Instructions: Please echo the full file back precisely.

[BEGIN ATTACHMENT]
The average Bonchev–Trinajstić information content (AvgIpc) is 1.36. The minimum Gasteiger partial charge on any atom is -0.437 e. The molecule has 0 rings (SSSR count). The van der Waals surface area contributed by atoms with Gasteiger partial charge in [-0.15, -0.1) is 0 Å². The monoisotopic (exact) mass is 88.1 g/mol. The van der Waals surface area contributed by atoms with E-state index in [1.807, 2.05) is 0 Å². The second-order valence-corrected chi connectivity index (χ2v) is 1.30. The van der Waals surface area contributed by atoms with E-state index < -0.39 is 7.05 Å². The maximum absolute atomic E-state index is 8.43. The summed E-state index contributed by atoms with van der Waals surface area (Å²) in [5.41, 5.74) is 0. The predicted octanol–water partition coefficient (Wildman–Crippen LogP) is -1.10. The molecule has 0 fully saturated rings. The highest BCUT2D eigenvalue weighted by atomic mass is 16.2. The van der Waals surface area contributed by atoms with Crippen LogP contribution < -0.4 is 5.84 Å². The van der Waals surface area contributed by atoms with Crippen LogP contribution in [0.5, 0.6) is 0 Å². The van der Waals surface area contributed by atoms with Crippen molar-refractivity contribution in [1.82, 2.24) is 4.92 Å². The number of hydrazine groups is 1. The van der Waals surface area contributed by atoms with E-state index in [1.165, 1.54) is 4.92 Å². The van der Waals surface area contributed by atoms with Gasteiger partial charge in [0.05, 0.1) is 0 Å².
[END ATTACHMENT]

The average Bonchev–Trinajstić information content (AvgIpc) is 1.36. The minimum Gasteiger partial charge on any atom is -0.437 e. The molecule has 0 rings (SSSR count). The van der Waals surface area contributed by atoms with Gasteiger partial charge in [-0.15, -0.1) is 0 Å². The monoisotopic (exact) mass is 88.1 g/mol. The van der Waals surface area contributed by atoms with E-state index in [1.807, 2.05) is 0 Å². The second-order valence-corrected chi connectivity index (χ2v) is 1.30. The van der Waals surface area contributed by atoms with E-state index < -0.39 is 7.05 Å². The maximum absolute atomic E-state index is 8.43. The summed E-state index contributed by atoms with van der Waals surface area (Å²) in [5.41, 5.74) is 0. The predicted octanol–water partition coefficient (Wildman–Crippen LogP) is -1.10. The molecule has 0 fully saturated rings. The highest BCUT2D eigenvalue weighted by atomic mass is 16.2. The van der Waals surface area contributed by atoms with Crippen LogP contribution < -0.4 is 5.84 Å². The van der Waals surface area contributed by atoms with Crippen LogP contribution in [0.5, 0.6) is 0 Å². The van der Waals surface area contributed by atoms with Crippen molar-refractivity contribution in [1.82, 2.24) is 4.92 Å². The number of hydrazine groups is 1. The van der Waals surface area contributed by atoms with E-state index in [1.165, 1.54) is 4.92 Å². The van der Waals surface area contributed by atoms with Gasteiger partial charge in [0.05, 0.1) is 0 Å².